I spoke about markers above, and in my previous post, but even in the marker issue there are other things to debate. The process I follow in chalk or marker is basically the same. I start with a pencil drawing, then I go over it with various gray graphites/chalks or markers, then drop in my white highlights, and lastly hit the edges or dark areas again with black marker or charcoal. Anyone familiar with Copic markers (and other brands) know that there’s not one “gray”, there are a range from light to dark and then various hues. There are cool grays, warm grays, neutral grays, and tonal grays- just in the Copic system alone. I usually bring three stages of gray, and two sets; one warm and one cool. I can’t decide which I like better, part of my brain has always preferred the nature of cool grays, Payne’s gray being my favorite color over all others. I find them comforting and gentle, but the argument can be made that warm grays feel more vibrant and alive. This first image is done in warm grays, the second in cool. It’s a hard choice for me, as the warm grays (which tend to lean toward red) blend in with the paper’s rosey/brown a bit more, but the cool grays (and their blue hue) seem to pop from the page more dramatically. If there were a theme to the image, or some sort of context, the decision would be easier. For now, it’s just a preference problem. Thoughts?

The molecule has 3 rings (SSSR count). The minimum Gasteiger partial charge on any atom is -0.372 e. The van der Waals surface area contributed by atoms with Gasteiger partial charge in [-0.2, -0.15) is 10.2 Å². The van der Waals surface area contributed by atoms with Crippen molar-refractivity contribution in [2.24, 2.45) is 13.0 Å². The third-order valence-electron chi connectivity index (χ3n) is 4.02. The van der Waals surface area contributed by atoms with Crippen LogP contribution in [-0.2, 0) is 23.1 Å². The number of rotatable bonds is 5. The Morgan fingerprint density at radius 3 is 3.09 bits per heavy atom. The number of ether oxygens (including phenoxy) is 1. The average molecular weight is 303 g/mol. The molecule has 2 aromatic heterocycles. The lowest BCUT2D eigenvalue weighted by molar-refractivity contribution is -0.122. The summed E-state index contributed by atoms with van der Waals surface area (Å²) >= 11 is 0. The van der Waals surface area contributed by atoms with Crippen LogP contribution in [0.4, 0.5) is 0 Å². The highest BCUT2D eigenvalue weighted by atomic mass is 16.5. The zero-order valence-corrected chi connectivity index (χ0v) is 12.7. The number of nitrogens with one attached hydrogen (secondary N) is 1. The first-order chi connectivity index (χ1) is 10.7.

Lastly, we’ve all seen the trend of “photo bombing” on the internet, well it happens in drawing too. The last pose of the evening the other night was a reclining one, and people started whizzing about the room to find their ideal spot. I never move, this goes back to my “no bad pose” theory, and how you draw what you get. If you only draw people from the front, then when you have to draw someone from the side or back, you’re screwed. However, one girl decided to sit on the floor, to do a back drawing… right- in front- of- me. I think it’s a bad decision to crane your neck around an object to do a sketch, because your point of view alters. Basically you end up doing one, of two, things… either a bad realistic drawing (because some bits are seen from a different angle than the rest), or a half arsed cubist image (which is essentially the idea of seeing different angles of an object all in the same drawing). I chose to draw what I saw- hence the new internet trend of “drawing bombing”. Well played art student, well played.